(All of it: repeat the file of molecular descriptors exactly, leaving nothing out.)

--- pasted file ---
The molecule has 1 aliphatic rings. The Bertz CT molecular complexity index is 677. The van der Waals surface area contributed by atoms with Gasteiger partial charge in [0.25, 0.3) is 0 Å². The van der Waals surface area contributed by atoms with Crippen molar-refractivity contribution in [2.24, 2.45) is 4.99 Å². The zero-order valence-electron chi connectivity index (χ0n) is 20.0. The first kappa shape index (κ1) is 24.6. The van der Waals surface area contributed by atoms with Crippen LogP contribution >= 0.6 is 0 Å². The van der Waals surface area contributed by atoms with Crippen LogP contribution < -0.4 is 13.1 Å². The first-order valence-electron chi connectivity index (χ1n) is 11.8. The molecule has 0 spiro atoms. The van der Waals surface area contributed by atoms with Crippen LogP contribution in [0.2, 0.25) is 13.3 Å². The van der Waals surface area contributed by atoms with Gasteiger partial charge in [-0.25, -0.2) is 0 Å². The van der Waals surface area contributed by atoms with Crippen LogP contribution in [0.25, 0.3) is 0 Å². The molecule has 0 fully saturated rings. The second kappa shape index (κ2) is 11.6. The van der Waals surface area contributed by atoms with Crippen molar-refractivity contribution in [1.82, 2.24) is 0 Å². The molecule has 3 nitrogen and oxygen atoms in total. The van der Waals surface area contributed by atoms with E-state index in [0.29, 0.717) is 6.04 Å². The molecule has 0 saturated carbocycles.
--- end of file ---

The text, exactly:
The molecule has 1 aliphatic rings. The Bertz CT molecular complexity index is 677. The van der Waals surface area contributed by atoms with Gasteiger partial charge in [0.25, 0.3) is 0 Å². The van der Waals surface area contributed by atoms with Crippen molar-refractivity contribution in [2.24, 2.45) is 4.99 Å². The zero-order valence-electron chi connectivity index (χ0n) is 20.0. The first kappa shape index (κ1) is 24.6. The van der Waals surface area contributed by atoms with Crippen LogP contribution >= 0.6 is 0 Å². The van der Waals surface area contributed by atoms with Crippen LogP contribution < -0.4 is 13.1 Å². The first-order valence-electron chi connectivity index (χ1n) is 11.8. The molecule has 0 spiro atoms. The van der Waals surface area contributed by atoms with Crippen LogP contribution in [0.2, 0.25) is 13.3 Å². The van der Waals surface area contributed by atoms with Gasteiger partial charge in [-0.25, -0.2) is 0 Å². The van der Waals surface area contributed by atoms with Crippen LogP contribution in [0.25, 0.3) is 0 Å². The molecule has 0 fully saturated rings. The second kappa shape index (κ2) is 11.6. The van der Waals surface area contributed by atoms with Crippen molar-refractivity contribution in [1.82, 2.24) is 0 Å². The molecule has 3 nitrogen and oxygen atoms in total. The van der Waals surface area contributed by atoms with E-state index in [0.29, 0.717) is 6.04 Å². The molecule has 0 saturated carbocycles.